These are not academic questions—they are life and death questions for millions of Israelis and Palestinians living on the same land.

Where I, and many of my Jewish friends and family, are landing with these questions is this essential truth: There is no military solution to the decades-old conflict in Israel and Palestine. An IDF campaign in Gaza that murders four or five civilians for every Hamas operative killed—what one former Israeli intelligence officer called “an assassination factory”—only serves to broaden and deepen despair in Gaza, and expand the potential recruiting base for groups like Hamas and Islamic Jihad. Surging support for Hamas in the West Bank suggests that this radicalization is already taking place. Hamas, fundamentally, represents an ideology—and ideologies cannot be defeated militarily. Ideologies can be defeated only by their being starved of public support.

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As I watch with fear and anger and grief at what’s unfolding, I take strength from the wise words of Rabbi Nachman of Breslov, a Hasidic leader in the late 1700s, who said, “The whole world is a narrow bridge, and the main thing is to have no fear at all.” Even as we walk the narrowest of bridges, with death and destruction on either side, we must have the courage to reject a bloody military campaign in Gaza that will only serve to empower the terrorist groups like Hamas in the long run.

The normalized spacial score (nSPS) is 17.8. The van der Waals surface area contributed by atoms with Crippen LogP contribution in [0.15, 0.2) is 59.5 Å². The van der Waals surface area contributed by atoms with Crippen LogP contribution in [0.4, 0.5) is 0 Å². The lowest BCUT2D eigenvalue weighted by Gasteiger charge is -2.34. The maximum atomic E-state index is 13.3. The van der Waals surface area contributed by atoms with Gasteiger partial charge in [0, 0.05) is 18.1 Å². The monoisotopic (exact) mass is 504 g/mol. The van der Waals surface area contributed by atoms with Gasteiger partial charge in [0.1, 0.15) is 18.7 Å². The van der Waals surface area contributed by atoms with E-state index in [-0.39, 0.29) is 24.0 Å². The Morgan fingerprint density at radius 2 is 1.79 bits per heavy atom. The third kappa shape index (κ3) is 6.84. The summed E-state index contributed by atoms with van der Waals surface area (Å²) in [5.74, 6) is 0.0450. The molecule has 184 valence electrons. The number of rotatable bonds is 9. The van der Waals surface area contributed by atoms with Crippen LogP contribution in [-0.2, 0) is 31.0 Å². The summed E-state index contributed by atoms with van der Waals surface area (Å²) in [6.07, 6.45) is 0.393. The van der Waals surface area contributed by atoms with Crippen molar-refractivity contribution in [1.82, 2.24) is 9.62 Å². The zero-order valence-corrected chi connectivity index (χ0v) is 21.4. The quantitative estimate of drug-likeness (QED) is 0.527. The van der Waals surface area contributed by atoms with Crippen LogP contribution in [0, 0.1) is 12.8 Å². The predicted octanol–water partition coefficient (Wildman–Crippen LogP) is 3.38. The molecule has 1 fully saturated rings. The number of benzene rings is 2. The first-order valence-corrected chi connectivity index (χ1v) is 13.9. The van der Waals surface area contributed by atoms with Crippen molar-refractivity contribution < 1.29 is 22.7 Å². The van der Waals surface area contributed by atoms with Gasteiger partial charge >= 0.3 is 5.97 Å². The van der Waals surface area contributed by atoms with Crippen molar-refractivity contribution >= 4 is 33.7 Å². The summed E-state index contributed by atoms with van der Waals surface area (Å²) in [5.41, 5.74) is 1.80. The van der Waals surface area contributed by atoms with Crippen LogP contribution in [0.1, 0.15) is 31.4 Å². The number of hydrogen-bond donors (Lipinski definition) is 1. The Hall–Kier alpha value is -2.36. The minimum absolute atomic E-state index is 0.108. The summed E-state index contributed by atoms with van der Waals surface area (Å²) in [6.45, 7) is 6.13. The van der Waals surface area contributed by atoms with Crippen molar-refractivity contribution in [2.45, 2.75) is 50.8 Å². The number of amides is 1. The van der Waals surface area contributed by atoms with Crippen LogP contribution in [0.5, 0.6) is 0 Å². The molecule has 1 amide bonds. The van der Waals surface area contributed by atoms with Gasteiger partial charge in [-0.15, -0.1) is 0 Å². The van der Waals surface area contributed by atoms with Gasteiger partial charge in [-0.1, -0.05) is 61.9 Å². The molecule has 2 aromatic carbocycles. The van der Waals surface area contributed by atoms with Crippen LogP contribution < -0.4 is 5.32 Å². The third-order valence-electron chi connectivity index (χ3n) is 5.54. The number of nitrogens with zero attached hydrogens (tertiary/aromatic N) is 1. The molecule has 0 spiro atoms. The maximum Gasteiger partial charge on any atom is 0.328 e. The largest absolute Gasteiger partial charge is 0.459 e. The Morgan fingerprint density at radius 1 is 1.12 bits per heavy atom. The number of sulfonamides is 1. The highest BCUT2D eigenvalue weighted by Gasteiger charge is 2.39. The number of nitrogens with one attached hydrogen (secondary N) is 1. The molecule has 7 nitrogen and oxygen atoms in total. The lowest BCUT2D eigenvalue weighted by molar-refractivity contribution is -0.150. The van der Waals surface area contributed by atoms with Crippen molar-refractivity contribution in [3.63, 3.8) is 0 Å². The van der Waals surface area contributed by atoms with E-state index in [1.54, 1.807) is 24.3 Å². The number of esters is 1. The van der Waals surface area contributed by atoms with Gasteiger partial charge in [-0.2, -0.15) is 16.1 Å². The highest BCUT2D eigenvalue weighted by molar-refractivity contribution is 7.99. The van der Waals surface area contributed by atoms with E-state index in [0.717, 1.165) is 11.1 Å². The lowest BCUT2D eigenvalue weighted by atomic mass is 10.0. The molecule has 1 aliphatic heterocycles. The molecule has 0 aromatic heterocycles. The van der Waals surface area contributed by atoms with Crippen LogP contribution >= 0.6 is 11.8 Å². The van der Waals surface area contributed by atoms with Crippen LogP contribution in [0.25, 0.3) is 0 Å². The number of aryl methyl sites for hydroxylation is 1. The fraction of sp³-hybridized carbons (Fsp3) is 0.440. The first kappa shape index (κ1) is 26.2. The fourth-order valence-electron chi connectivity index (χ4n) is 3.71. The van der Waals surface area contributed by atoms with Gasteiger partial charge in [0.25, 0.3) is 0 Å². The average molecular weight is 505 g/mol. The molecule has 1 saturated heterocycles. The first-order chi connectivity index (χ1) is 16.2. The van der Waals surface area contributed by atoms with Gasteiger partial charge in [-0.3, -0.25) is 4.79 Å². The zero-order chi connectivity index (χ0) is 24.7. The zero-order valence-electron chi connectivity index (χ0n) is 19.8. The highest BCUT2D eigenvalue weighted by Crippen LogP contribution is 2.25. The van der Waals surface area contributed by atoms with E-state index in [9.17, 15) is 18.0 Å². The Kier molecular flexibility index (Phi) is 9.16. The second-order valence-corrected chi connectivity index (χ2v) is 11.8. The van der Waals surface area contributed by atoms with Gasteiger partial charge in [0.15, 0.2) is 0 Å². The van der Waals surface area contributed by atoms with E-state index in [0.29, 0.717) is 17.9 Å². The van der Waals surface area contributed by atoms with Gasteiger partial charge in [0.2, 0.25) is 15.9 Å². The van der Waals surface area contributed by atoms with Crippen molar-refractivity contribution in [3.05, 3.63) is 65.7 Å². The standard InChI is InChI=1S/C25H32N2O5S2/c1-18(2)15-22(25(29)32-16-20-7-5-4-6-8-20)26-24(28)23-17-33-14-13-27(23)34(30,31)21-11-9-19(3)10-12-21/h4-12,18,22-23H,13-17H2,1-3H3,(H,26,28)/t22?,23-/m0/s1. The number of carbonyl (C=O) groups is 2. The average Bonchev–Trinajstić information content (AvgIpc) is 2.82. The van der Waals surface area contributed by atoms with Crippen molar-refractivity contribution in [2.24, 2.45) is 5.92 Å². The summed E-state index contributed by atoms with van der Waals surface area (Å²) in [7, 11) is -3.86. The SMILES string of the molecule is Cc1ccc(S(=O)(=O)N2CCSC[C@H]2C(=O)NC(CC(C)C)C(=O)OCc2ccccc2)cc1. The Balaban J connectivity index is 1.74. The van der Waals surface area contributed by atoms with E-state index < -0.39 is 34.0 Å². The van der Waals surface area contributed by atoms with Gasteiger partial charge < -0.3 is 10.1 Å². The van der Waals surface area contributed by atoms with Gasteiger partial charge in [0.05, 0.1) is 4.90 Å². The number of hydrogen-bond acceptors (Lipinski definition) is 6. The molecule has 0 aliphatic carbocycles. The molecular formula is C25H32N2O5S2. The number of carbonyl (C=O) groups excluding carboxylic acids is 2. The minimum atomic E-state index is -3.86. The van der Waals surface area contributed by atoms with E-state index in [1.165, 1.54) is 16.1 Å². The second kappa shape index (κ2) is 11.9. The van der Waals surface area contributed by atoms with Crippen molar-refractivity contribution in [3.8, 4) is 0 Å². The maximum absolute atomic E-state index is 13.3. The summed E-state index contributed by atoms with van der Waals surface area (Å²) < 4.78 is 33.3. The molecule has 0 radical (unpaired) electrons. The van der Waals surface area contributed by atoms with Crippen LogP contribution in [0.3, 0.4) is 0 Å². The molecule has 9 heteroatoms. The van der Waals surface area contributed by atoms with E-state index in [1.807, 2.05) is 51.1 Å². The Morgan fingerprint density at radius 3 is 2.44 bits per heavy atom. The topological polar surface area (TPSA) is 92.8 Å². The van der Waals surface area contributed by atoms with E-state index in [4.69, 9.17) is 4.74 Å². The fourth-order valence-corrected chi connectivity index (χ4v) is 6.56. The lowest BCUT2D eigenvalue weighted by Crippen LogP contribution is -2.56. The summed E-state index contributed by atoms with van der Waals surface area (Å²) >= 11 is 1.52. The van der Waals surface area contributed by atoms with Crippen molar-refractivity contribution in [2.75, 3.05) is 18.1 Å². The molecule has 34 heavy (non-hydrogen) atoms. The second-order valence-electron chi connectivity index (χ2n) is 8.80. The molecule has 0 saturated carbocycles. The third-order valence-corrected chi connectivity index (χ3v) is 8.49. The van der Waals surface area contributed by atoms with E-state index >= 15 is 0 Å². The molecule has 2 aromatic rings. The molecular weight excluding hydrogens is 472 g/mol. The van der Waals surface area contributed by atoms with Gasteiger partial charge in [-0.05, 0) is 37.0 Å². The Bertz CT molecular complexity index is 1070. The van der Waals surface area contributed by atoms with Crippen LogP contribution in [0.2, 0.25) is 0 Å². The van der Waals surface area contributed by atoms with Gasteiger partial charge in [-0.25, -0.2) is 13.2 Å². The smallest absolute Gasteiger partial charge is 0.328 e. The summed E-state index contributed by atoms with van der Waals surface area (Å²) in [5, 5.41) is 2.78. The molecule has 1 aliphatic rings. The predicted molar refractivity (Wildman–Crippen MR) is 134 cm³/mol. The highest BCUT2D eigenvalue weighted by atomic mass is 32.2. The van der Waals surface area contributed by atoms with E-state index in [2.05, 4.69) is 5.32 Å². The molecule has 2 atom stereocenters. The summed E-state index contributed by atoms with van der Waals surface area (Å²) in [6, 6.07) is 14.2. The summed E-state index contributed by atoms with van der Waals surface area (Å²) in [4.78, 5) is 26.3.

I know that my friends and family in Israel and the United States—many of whom have been doggedly advocating for peace and coexistence longer than I have been alive—may feel that pulling back from “Operation Iron Swords” in Gaza is naïve or tone deaf, that the dark mood and urge for revenge make it impossible. And some may feel they can’t speak out because there may be personal, professional, or legal repercussions. I hear all of this, and respect it.

But questioning the effectiveness of Israel’s military “solution” in destroying Hamas isn’t radical—in fact, US President Joe Biden and Secretary of State Antony Blinken have warned Israel that the scale of civilian deaths in Gaza, and Netanyahu’s insistence on a military occupation of Gaza after the war is over, are both unacceptable. Despite Netanyahu’s insistence that he is “the only one who can prevent a Palestinian state in Gaza, Judea and Samaria,” through military means, even he must understand that the only pathway to truly dismantling Hamas is to undercut its appeal through negotiation, and to work toward coexistence.

The main thing is to have no fear at all

Itake inspiration every day from the Israelis and Palestinians who, despite the very real fear of repression, violence, or even imprisonment, are reaching across the chasm of grief to call for a stop to the indiscriminate bombing and rockets. People like Ayman Odeh, a Palestinian Israeli Knesset member, who knows what it takes to choose life over revenge, or the young Palestinians and Israelis with Standing Together, who are risking arrest and intimidation to advocate for an end to occupation, for de-escalation and coexistence.

If these Israelis and Palestinians, walking a very narrow bridge, can grab each other’s hands and pull together, despite the violence pulling them apart, then surely we, too, Jews in the diaspora, can come together with our allies and demand our governments advocate for the immediate release of the remaining hostages, and push for a brokered cease-fire.

When I asked my grandma over the phone what she thought about what was happening in Israel and Palestine, she paused a moment, and said, “I wish we could have left you a better world, but we didn’t.”

When I’m her age, I want to have a better answer.

Phil Aroneanu

Phil Aroneanu is a veteran organizer and strategist working at the intersections of climate change, clean energy, equity, and democracy.